The Problemless Anonymous: Review

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Did you ever wonder if your aulersonal faults were manufactured? I hope not, as faults are far more complex than that, but it does make for a good story. There are a lot of good ideas living within such a concept, and I’m somewhat surprised that it hasn’t been explored in film before. I say that, yet I hadn’t thought of such a concept until I saw Gary Roberts’ short film, The Problemless Anonymous.

The story that comes with this concept is a man has been summoned to a clinic, under the threat of prison time. Why has he been summoned to the clinic? Because according to an all-encompassing yet mysterious test, he’s a perfect person. So he is kept within the clinic until the doctors can “prescribe” him with a personal fault, an imperfection to make him a “normal” person. Most of the film is spent within the waiting room, where our lead nervously discusses his worries and opens up to a strange young woman called Bonny.

One thing that really jumped out to me about this film was how bizarre it is. I know, big surprise that it’s a strange one with that plot; but while I liked that too, I meant the atmosphere the film gives. Oddly enough the film manages to be both light-hearted and upbeat, and dark and surreal at the same time. The tone and filming style feels like a mix of Wes Anderson and Stanley Kubrick. We have an oddly upbeat, good humoured and eccentric tone to the film, but all the while there is something unsettling about the whole thing, leading to a darkly comical finish. It’s haunting, yet funny. It’s unpleasant, yet completely delightful. It feels almost corporate, despite the fact that this is very clearly a labour of love from Gary Roberts.

Roberts shot this film in only two days; that is a fact that does not show in the finish product. This is, despite its quirks, a very professional looking film. It looks like everyone knew what they were doing and how to achieve it. The film deals with many in-depth themes and messages; including self-acceptance, manipulation and insecurity. And all of it is told in an Orwellian style. I paused the film at one point in the film to see what was displayed in the background, which gave me more of this Orwellian sense. There are numerous posters and advertisements on a board and they told me all I needed to know about the society outside of the clinic walls. We see that this is a society that appears to be run by the corporation, but this corporation doesn’t do what, say Minority Report does in keeping everyone to a strict and uniform image. This is a society that plans on making money out of any fault a person may have, to the point where people’s life’s will be ruined…but at least they have the excuse of “well, we’re not perfect”. It’s a nice and subtle parody of what we have today, with ads and fliers for such things as self-help, quitting smoking, marriage counsellors, plastic surgery; I have often found my Facebook bombarded with adverts and “advice” for environmentalism and weight loss. To me, it was just hilarious seeing the opposite, where there is literally an advert saying go out and smoke and get drunk, just so they have a problem. The whole film is like this, with every little thing in every shot feels important somehow. Which is the perfect, and possibly even only, way to get this story and this world across to us.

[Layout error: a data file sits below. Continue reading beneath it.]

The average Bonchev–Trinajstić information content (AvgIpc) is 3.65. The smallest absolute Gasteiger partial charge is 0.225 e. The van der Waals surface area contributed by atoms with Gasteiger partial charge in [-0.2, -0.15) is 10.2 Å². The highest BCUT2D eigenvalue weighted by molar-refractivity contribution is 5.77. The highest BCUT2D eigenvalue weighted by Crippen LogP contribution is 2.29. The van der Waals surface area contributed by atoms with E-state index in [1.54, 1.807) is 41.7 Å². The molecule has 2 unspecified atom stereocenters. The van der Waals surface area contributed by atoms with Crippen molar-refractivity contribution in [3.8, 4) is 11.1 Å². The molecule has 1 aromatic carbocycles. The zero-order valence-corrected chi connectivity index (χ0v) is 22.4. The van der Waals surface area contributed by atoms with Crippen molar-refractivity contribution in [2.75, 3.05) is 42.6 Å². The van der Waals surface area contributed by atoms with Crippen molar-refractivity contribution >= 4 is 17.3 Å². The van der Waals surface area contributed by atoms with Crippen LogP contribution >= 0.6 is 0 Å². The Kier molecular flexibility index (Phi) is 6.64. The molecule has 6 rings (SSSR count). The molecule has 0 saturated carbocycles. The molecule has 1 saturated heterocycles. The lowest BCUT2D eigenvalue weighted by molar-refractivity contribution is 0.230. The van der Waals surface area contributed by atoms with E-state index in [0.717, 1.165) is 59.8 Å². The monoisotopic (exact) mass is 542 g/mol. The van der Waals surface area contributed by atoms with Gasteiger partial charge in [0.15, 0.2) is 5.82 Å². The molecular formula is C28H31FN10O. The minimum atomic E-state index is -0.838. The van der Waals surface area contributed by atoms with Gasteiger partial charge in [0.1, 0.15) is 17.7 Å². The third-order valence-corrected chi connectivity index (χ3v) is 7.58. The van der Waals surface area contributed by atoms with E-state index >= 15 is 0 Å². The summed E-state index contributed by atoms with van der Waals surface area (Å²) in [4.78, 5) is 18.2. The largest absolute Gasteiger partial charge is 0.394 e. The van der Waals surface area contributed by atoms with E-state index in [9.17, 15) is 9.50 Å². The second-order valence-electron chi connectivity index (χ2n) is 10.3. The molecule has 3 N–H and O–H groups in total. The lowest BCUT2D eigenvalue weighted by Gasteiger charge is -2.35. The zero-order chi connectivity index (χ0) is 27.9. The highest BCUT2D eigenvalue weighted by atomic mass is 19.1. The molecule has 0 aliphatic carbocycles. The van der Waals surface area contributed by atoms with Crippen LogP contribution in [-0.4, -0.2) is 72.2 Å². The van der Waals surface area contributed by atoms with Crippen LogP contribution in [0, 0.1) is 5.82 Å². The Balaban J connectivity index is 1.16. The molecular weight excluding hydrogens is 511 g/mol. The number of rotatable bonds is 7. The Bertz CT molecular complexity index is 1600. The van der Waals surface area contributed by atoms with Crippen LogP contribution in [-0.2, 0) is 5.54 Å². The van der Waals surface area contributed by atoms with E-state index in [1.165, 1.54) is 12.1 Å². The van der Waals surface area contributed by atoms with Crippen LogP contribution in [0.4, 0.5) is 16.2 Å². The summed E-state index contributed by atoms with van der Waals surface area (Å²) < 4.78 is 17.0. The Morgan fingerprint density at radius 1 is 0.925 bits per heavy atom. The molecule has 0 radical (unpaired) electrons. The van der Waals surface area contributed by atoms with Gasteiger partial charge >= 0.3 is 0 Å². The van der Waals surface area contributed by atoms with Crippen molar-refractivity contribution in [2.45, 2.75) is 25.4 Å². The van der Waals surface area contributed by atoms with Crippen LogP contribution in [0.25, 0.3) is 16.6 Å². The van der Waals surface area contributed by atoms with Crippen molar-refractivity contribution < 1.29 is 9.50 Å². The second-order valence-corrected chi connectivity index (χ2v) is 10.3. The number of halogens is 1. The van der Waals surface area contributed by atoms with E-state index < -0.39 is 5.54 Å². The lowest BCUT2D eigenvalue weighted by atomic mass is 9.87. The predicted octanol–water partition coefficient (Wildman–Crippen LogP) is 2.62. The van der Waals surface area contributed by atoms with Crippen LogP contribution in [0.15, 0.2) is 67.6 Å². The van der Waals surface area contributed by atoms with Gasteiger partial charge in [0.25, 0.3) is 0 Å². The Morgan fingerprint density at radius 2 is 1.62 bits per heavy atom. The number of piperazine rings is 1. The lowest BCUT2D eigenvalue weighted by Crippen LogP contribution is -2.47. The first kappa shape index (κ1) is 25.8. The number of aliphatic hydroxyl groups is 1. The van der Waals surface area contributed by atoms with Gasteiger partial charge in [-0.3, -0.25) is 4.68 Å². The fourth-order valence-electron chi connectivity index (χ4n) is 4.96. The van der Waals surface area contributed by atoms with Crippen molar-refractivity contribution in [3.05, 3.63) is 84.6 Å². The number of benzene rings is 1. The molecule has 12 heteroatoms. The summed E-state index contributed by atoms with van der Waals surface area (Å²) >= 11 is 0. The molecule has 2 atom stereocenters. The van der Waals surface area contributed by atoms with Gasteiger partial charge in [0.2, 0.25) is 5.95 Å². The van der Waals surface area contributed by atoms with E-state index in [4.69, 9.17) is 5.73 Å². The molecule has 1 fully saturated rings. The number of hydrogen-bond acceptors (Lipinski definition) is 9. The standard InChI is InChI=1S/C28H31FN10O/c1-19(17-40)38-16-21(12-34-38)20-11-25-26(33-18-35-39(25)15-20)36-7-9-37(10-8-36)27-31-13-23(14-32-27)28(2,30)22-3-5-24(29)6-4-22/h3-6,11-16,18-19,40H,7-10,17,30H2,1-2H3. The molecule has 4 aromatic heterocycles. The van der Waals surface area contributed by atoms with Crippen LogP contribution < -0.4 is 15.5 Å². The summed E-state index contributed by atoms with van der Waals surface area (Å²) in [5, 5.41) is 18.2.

But to make all of this work we needed good characters with good performances. Which is ultimately what was delivered. From the get go our lead strikes instant sympathy and relatability with us. Why? Because he doesn’t feel perfect, something that more people than who would like to admit can get behind. The film is also very clever in making you wonder if the test machine made a mistake with him; which is exactly how you should feel. He feels like an outsider, who finally comes to grips with where he stands in this world. This mirrors what we feel as an audience as we begin to understand the film. It’s easy to see him as just the tool for the audience to view this world, but then the ending comes along, giving him a strange sense of identity. But the better character is Bonny. Along with the previously stated themes, Bonny brings one more far deeper depth to the story. The theme of the fear of change, and some of the extremes that we will go to in order to avoid change. She is quirky and very funny to watch, as well as somewhat tragic. Her actions hide and reveal her all the way through. It’s amazing what a simple detail like an eyepatch can do for a character if used correctly. Her arc was endearing and heart-warming, until the shockingly hilarious ending. Speaking of, I can see the ending throwing a few people off. I was definitely thrown by it; not because it’s bad but because I didn’t see it coming and it went completely against my predictions. It’s the same reason films like Fight Club and A Clockwork Orange can throw you, because that was the intention; therefore, to blame them for doing so is actually a form of compliment.

It’s hard not to applaud a film like The Problemless Anonymous. A film that has such a grip on its tone that it can feel like The Office one moment and then A Clockwork Orange the next and you wouldn’t notice the difference shows a sign of talent. It’s a short film that does require numerous viewings, but it also makes you want to re-watch it. It’s hard to pick a fault with it without nit-picking. There was clear love for this project and it does clearly show in every second. For a film about the faults of people, here’s a film with very few. Almost ironic really.

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Callum spends most free days with friends (mostly watching films, to be honest), caring for his dog, writing, more writing and watching films whenever he can find the chance (which is very often).



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